Exercising in your 40's, 50's and 60's is like saving for your retirement, experts say.
Starting early is money in the bank, but even late bloomers can reap astonishing benefits.
"The game isn't over, even if you haven't been active," said Dr. Angela Smith, past president of the American College of Sports Medicine. "Aerobic fitness, bone health, agility, you may be able to catch up. It's remarkable to see the things people can actually do."
Smith, a physician at Philadelphia Children's Hospital, said studies have shown that even octogenarians can double their strength with weight training.
"There's good evidence that among people who have arthritis, the stronger have less pain, and that getting fit decreases the chance of having cancer," she said.
But if you're a former high school athlete who became sedentary as your temples grayed, don't expect your history to save you.
"Some of the benefits you built up aren't going to maintain themselves if you become a couch potato," Smith said. "That wonderful bone strength you built in your 20's will melt away a lot faster if you don't stay active."
The age groups
Smith said logic dictates that 40-, 50- and 60-year olds need to pay attention to all components of fitness.
"Make certain to do flexibility, strength and aerobic training, even if you have to decrease the amount of impact. A jumping sport may be difficult. But many of the non-sport activities, swimming, weight training, yoga, people can do just fine in 40's, 50's, 60's."
Andrea Metcalf, a fitness expert and personal trainer for over 20 years, recommends bite-sized portions for the late beginners.
"People who have never exercised don't have a good sense of body awareness or body movement, so we need to focus on simple patterns, on strengthening those stabilizing muscles," said Metcalf, whose forthcoming DVD, Keeping Fit: Strength, Cardio, Pilates, targets the midlife exerciser.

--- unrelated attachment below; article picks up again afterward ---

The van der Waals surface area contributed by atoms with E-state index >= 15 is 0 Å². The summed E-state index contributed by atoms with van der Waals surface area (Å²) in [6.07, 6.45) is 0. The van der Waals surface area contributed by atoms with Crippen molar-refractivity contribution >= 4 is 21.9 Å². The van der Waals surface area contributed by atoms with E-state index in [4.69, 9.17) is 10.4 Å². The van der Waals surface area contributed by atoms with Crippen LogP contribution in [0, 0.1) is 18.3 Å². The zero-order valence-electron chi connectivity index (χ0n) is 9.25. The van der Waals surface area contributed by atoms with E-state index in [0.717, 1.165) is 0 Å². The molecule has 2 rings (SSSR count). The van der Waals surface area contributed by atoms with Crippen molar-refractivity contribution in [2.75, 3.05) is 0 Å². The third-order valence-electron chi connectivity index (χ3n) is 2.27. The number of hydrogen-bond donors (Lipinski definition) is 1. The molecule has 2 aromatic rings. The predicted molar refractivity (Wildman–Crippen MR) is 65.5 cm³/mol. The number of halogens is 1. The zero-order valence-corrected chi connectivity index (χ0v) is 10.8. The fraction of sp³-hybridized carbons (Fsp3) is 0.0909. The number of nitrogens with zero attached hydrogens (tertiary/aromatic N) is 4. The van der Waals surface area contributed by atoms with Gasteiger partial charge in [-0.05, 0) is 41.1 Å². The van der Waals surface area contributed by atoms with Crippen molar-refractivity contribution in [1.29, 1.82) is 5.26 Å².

"We know that 10-minute segments will have a cardiovascular effect. So if you do a couple, in the next week you can bring that up," she said.
Metcalf agrees it's never too late to start. "You'll feel the benefits within the first two weeks of doing any new program. In six weeks you'll see body changes. If you touch your arm it's going to feel stronger."
Dr. Wojtek Chodzko-Zajko of the University of Illinois and leader of the Active Aging Blueprint, an umbrella group that develops strategies to help people 50 and older increase physical activity, thinks people should revisit their routines just as they do their retirement investments.
"The 25-year-old kid that goes for a run without a warm-up will need to adjust that in middle age, when he's more prone to injuries," Chodzko-Zajko said. "The choice of most 40-year olds is not going to be same as most 60-year olds."
He said studies in nursing homes have shown that strength-training residents increase their mobility. Some even get out of wheelchairs. "Even modest improvement is associated with huge differences in the quality of life."
Chodzko-Zajko urges people to find the activity that makes sense to them. "Even walking the dog or spending time outside. Adopt active choices. Be active in your own way."
Metcalf says people who live to be 100 all have a fitness component.
"Exercise is the fountain of youth. If you want to live to 100 you have to exercise," she explained.
So what's the best workout?
"The one you'll do," she said. "All the rest is just marketing." (Reuters Health/ 10 August 2010)